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I used the ACV/PineSol/Water mix when we were in Texas. The boarding stable had such a bad fly and mosquito problem when we first arrived that I had to do something. The commercial sprays were expensive and not very effective. Even the one that claimed it would work for 7 days had to be applied every day and still wasn't doing the job.

So I searched the Internet for other solutions and found the ACV mix, which was developed by a veterinarian. Figured there was nothing in it to harm our horses, so gave it a try. Was so pleased with the results. The flies and mosquitoes seemed to hate the stuff. Of course, it didn't last 24 hours, so didn't give the horses complete protection, but they certainly were more comfortable using it than they were with the more expensive commercial products I'd tried.

The boarding stable started using the feed thru fly control shortly after we arrived and by the end of the summer, we saw a big decrease in flies. Not completely gone, as the equine clinic next door supplied plenty of new flies, but the horses did get relief because the stable's manure pile was not breeding any flies. We still used the ACV mix to repel the few that arrived from the clinic and to minimize the annoyance from mosquitoes. There were a lot of those because rice was farmed near the stable.

Discovered a few added benefits. The horses smelled wonderful after treatment. We used the Orange PineSol and it made them smell so nice. People would walk by us in the barn aisle as we groomed our horses and ask what we used to make our horses smell so good, that they loved walking by our horses just to enjoy the fragrance. I always shared the recipe with them so their horses could smell nice, too.

Another thing I noticed was that the horses stayed much cleaner using the ACV mix than they did with the commercial products. The commercial ones were so oily, they attracted dirt. Not so with the ACV mix. It dried non-sticky and the horses didn't get as dirty when they rolled as they did with the other products. And when we'd give them baths, the PineSol actually helped get them clean. I never noticed any drying of natural hair oils, as someone commented. The horses coats stayed soft and shiny, but some of that could have been a result of the shampoo we used (the "blue" shampoo for horse and dog white coats).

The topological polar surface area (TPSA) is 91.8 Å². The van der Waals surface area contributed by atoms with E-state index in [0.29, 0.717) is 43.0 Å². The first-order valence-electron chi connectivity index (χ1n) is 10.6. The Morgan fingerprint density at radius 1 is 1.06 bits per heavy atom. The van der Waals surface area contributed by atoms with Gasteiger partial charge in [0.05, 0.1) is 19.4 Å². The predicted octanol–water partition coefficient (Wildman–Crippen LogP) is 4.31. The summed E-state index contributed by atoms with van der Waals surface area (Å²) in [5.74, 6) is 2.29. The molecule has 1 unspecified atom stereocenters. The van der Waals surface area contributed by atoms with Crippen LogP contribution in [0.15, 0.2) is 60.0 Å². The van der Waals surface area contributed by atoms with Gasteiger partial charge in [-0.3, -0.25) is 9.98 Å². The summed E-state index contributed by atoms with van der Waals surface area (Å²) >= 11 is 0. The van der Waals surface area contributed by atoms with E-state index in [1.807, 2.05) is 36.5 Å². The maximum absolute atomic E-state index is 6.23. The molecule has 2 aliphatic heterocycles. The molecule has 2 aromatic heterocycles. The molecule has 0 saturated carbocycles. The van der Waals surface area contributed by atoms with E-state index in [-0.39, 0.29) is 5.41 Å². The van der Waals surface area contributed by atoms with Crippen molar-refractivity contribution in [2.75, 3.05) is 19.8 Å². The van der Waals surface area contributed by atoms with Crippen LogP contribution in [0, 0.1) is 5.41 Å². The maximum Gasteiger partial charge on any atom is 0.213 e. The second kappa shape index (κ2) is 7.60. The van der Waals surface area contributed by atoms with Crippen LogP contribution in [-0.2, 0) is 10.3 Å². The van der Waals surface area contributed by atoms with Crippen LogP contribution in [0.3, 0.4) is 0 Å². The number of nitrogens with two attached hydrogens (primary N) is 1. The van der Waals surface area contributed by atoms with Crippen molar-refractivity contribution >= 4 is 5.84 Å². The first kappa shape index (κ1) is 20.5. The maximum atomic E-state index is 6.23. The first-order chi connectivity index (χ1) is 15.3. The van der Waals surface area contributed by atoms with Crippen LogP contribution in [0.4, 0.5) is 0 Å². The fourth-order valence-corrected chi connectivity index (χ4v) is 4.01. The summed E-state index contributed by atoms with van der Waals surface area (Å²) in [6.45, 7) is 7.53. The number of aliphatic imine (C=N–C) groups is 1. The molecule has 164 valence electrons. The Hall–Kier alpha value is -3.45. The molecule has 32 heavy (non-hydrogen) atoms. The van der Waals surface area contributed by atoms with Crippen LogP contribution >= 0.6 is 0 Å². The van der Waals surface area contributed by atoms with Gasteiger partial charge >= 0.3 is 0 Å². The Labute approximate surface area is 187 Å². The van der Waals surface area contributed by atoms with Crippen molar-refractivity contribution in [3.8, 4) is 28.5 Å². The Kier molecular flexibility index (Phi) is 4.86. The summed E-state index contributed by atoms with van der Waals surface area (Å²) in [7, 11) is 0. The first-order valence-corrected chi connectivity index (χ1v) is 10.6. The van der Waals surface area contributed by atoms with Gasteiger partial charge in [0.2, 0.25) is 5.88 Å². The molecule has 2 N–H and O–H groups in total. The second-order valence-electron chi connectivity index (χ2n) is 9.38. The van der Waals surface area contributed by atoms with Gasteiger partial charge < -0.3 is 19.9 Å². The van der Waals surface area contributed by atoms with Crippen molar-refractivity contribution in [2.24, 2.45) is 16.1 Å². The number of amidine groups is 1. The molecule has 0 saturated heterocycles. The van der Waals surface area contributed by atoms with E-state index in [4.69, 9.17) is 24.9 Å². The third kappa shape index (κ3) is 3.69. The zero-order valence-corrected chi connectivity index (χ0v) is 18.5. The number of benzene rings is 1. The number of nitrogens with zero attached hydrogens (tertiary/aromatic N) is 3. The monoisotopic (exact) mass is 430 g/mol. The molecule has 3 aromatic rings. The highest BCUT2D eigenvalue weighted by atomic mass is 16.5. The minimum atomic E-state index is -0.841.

Even if you don't use the "fly spray" on the horses, it works well for cleaning around the barn.

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iluvspots - Thanks! I've found myself using the heck out of even the "toughest" sprays on the market. I usually only use fly spray for rides and the vet/farrier visits. I made up a bottle of the ACV/Pine Sol/Water mix last night and cant wait to use it! The only concern I have is accidentally spraying the horses face with it...the Pine Sol concerns me around the eyes. So, I wrote all over the bottle with a sharpie "Body Only, do not use on face".

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I never spray near the face with ANY kind of fly spray, whatever the ingredients in it. I usually just spray some of the mixture on a rag and wipe it on my horse's face. If I don't have a rag handy, I just spray my hand and apply it that way, doing the face first, then wiping my hand dry on my horse's body before spraying there. Nothing in the mixture that is harmful to human skin -- or I wouldn't apply it to my horse!

Of course, if you have allergies to any of the ingredients, I don't recommend applying it to yourself, but then, you probably wouldn't be using it in the first place.

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Here is another good trick . You can buy wipes that come in the plastic containers , like hand wipes . You then just pour in the container some of your fly spray mixture . Then when you need to you just pull one out and wipe your horses face with it . And if riding just attach one in the poll area to keep flys and mosquitos away while riding :)